Most recently, in Guthrie v. Zielinski (1989), 185 Ill. App.3d 266, 270, 541 N.E.2d 178, 180-81, the court concluded that there was at least a disputed material fact on the question of whether plaintiff had provoked a dog to attack her, precluding entry of summary judgment, where the defendants had been warned when they acquired the dog that it was difficult to control; the dog had always disliked plaintiff, who was defendants' adult daughter; and, just before the attack, plaintiff had entered defendants' home through a garage door without knocking or announcing her entry, walked into the kitchen, where plaintiff's mother sometimes allowed the dog to eat, said hello to defendants, then turned to close the door and check the time on a wall clock.

• 7 Although it is difficult to draw generalizations based on these cases, one principle which this court has recognized is that where the acts which have stimulated or excited the dog were unintentional, as they certainly were in the case before us, no "provocation" can be said to exist within the meaning of section 16 of the Animal Control Act (Ill. Rev. Stat. 1985, ch. 8, par. 366) if the acts cause the dog to attack the plaintiff viciously and the vicious attack is "out of all proportion to the unintentional acts involved." ( Nelson v. Lewis (1976), 36 Ill. App.3d 130, 134, 344 N.E.2d 268, 272, citing Messa v. Sullivan (1965), 61 Ill. App.2d 386, 209 N.E.2d 872.) This is just such a case.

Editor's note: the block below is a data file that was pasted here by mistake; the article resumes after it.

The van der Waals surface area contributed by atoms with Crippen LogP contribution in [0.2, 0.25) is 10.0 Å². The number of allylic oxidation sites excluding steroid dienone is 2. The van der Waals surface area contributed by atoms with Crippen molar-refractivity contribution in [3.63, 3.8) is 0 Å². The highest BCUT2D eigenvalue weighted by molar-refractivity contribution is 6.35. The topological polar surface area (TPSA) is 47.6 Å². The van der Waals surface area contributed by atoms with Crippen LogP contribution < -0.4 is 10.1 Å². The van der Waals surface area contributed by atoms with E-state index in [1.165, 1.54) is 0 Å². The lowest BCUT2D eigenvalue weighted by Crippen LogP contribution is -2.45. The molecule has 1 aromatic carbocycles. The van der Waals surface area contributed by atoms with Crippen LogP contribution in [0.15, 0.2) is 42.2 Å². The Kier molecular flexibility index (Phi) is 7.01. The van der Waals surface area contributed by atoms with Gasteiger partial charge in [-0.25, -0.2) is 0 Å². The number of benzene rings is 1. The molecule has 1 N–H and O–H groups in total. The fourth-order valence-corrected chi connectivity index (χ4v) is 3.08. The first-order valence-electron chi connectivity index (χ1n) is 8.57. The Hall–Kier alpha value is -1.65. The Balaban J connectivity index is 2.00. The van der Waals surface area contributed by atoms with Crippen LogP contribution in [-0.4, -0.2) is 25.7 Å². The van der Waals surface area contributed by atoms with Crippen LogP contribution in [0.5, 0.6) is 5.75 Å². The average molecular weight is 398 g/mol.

• 8 While plaintiff's frightened scream certainly triggered the attack on her by defendants' dog, that scream cannot be regarded under any reasonable standard as having been sufficient to account for the savagery of the dog's assault. Thus, as a matter of law, no "provocation" can be said to have existed. We must therefore conclude that the evidence, when viewed in its aspect most favorable to the defendant, the nonmoving party, so overwhelmingly favored the plaintiff that no contrary verdict based on it could ever stand. As a result, the circuit court erred in denying plaintiff's motion for judgment notwithstanding the verdict on the issue of liability. See Steinberg v. Petta (1986), 114 Ill.2d 496, 503, 501 N.E.2d 1263, 1267.

Accordingly, the judgment of the circuit court is reversed, and the cause is remanded with directions to enter judgment notwithstanding the verdict in favor of plaintiff on the issue of liability and to grant plaintiff a new trial on the issue of damages.

Reversed and remanded with directions.

RARICK and GOLDENHERSH, JJ., concur.


Summaries of

Robinson v. Meadows

Appellate Court of Illinois, Fifth District. Reversed and remanded
Aug 14, 1990
561 N.E.2d 111 (Ill. App. Ct. 1990)

noting that "obtaining redress for injuries caused by an animal should be easier under the Act than it was under the common law."

Summary of this case from Klein v. Burke

In Robinson v. Meadows, 203 Ill. App.3d 706, 713, 561 N.E.2d 111, 115 (1990), the four-year-old plaintiff began screaming when the defendant's dog began barking.

Summary of this case from Kirkham v. Will

In Robinson v. Meadows (1990), 203 Ill. App.3d 706, 561 N.E.2d 111, a three year old and her mother were visiting at the home of the defendants when the defendants' two dogs ran barking to the front door in response to someone's approach.

Summary of this case from VonBehren v. Bradley
Case details for

Robinson v. Meadows

Case Details

Full title:JAMIE ROBINSON, a Minor, by Vivian Robinson, her Mother and Next Friend…

Court:Appellate Court of Illinois, Fifth District. Reversed and remanded

Date published: Aug 14, 1990

Citations

561 N.E.2d 111 (Ill. App. Ct. 1990)
561 N.E.2d 111